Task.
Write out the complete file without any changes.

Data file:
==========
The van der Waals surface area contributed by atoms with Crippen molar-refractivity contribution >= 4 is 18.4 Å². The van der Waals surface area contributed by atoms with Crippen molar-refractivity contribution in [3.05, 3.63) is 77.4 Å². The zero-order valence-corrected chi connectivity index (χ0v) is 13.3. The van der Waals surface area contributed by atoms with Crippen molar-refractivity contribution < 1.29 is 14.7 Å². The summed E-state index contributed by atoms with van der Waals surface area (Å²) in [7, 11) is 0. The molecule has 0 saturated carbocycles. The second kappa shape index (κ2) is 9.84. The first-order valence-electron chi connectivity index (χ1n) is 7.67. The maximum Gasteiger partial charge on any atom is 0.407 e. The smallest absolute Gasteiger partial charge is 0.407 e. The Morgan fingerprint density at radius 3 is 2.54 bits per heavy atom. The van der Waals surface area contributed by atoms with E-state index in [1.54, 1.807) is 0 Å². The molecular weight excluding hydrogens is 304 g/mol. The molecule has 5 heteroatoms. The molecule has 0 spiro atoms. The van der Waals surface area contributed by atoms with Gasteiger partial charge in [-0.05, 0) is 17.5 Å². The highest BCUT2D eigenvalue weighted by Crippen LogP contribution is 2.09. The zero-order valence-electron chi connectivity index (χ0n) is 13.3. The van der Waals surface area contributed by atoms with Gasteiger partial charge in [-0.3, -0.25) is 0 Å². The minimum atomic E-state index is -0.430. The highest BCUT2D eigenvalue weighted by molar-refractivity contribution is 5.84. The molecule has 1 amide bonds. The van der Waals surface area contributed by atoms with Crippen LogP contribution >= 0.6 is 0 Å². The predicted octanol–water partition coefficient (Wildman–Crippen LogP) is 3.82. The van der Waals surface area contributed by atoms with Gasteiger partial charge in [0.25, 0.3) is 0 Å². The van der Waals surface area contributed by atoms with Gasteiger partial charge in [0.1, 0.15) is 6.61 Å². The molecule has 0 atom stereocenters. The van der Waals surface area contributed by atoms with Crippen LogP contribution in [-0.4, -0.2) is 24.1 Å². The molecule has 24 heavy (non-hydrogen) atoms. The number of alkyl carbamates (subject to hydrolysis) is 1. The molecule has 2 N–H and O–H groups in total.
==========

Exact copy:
The van der Waals surface area contributed by atoms with Crippen molar-refractivity contribution >= 4 is 18.4 Å². The van der Waals surface area contributed by atoms with Crippen molar-refractivity contribution in [3.05, 3.63) is 77.4 Å². The zero-order valence-corrected chi connectivity index (χ0v) is 13.3. The van der Waals surface area contributed by atoms with Crippen molar-refractivity contribution < 1.29 is 14.7 Å². The summed E-state index contributed by atoms with van der Waals surface area (Å²) in [7, 11) is 0. The molecule has 0 saturated carbocycles. The second kappa shape index (κ2) is 9.84. The first-order valence-electron chi connectivity index (χ1n) is 7.67. The maximum Gasteiger partial charge on any atom is 0.407 e. The smallest absolute Gasteiger partial charge is 0.407 e. The Morgan fingerprint density at radius 3 is 2.54 bits per heavy atom. The van der Waals surface area contributed by atoms with E-state index in [1.54, 1.807) is 0 Å². The molecular weight excluding hydrogens is 304 g/mol. The molecule has 5 heteroatoms. The molecule has 0 spiro atoms. The van der Waals surface area contributed by atoms with Gasteiger partial charge in [-0.05, 0) is 17.5 Å². The highest BCUT2D eigenvalue weighted by Crippen LogP contribution is 2.09. The zero-order valence-electron chi connectivity index (χ0n) is 13.3. The van der Waals surface area contributed by atoms with Gasteiger partial charge in [-0.3, -0.25) is 0 Å². The minimum atomic E-state index is -0.430. The highest BCUT2D eigenvalue weighted by molar-refractivity contribution is 5.84. The molecule has 1 amide bonds. The van der Waals surface area contributed by atoms with Crippen LogP contribution >= 0.6 is 0 Å². The predicted octanol–water partition coefficient (Wildman–Crippen LogP) is 3.82. The van der Waals surface area contributed by atoms with Gasteiger partial charge in [0.25, 0.3) is 0 Å². The van der Waals surface area contributed by atoms with Gasteiger partial charge in [0.1, 0.15) is 6.61 Å². The molecule has 0 atom stereocenters. The van der Waals surface area contributed by atoms with Crippen LogP contribution in [-0.4, -0.2) is 24.1 Å². The molecule has 24 heavy (non-hydrogen) atoms. The number of alkyl carbamates (subject to hydrolysis) is 1. The molecule has 2 N–H and O–H groups in total.